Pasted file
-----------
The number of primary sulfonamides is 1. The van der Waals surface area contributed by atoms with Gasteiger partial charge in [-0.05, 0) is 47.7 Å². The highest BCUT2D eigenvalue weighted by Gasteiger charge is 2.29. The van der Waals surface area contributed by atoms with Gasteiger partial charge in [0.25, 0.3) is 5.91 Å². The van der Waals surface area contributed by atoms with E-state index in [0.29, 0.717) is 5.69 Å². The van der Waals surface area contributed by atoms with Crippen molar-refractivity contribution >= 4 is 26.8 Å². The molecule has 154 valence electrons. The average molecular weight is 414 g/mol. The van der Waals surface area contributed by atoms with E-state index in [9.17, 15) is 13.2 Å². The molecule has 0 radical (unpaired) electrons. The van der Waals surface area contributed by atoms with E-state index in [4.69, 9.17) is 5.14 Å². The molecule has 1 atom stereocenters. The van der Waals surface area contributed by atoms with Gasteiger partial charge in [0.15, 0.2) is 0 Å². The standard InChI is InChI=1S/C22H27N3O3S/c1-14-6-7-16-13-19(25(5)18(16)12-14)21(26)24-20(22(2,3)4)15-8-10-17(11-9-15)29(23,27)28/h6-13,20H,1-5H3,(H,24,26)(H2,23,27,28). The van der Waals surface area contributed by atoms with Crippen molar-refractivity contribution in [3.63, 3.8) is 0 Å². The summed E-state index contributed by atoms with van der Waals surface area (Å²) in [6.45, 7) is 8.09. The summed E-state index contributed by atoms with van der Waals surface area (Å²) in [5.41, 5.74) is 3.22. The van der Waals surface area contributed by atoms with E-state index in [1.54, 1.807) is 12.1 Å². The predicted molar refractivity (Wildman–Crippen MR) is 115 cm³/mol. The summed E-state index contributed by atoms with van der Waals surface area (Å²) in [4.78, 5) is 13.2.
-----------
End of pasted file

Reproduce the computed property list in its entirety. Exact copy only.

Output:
The number of primary sulfonamides is 1. The van der Waals surface area contributed by atoms with Gasteiger partial charge in [-0.05, 0) is 47.7 Å². The highest BCUT2D eigenvalue weighted by Gasteiger charge is 2.29. The van der Waals surface area contributed by atoms with Gasteiger partial charge in [0.25, 0.3) is 5.91 Å². The van der Waals surface area contributed by atoms with E-state index in [0.29, 0.717) is 5.69 Å². The van der Waals surface area contributed by atoms with Crippen molar-refractivity contribution >= 4 is 26.8 Å². The molecule has 154 valence electrons. The average molecular weight is 414 g/mol. The van der Waals surface area contributed by atoms with E-state index in [9.17, 15) is 13.2 Å². The molecule has 0 radical (unpaired) electrons. The van der Waals surface area contributed by atoms with E-state index in [4.69, 9.17) is 5.14 Å². The molecule has 1 atom stereocenters. The van der Waals surface area contributed by atoms with Gasteiger partial charge in [0.15, 0.2) is 0 Å². The standard InChI is InChI=1S/C22H27N3O3S/c1-14-6-7-16-13-19(25(5)18(16)12-14)21(26)24-20(22(2,3)4)15-8-10-17(11-9-15)29(23,27)28/h6-13,20H,1-5H3,(H,24,26)(H2,23,27,28). The van der Waals surface area contributed by atoms with Crippen molar-refractivity contribution in [3.63, 3.8) is 0 Å². The summed E-state index contributed by atoms with van der Waals surface area (Å²) in [6.45, 7) is 8.09. The summed E-state index contributed by atoms with van der Waals surface area (Å²) in [5.41, 5.74) is 3.22. The van der Waals surface area contributed by atoms with E-state index in [1.54, 1.807) is 12.1 Å². The predicted molar refractivity (Wildman–Crippen MR) is 115 cm³/mol. The summed E-state index contributed by atoms with van der Waals surface area (Å²) in [4.78, 5) is 13.2.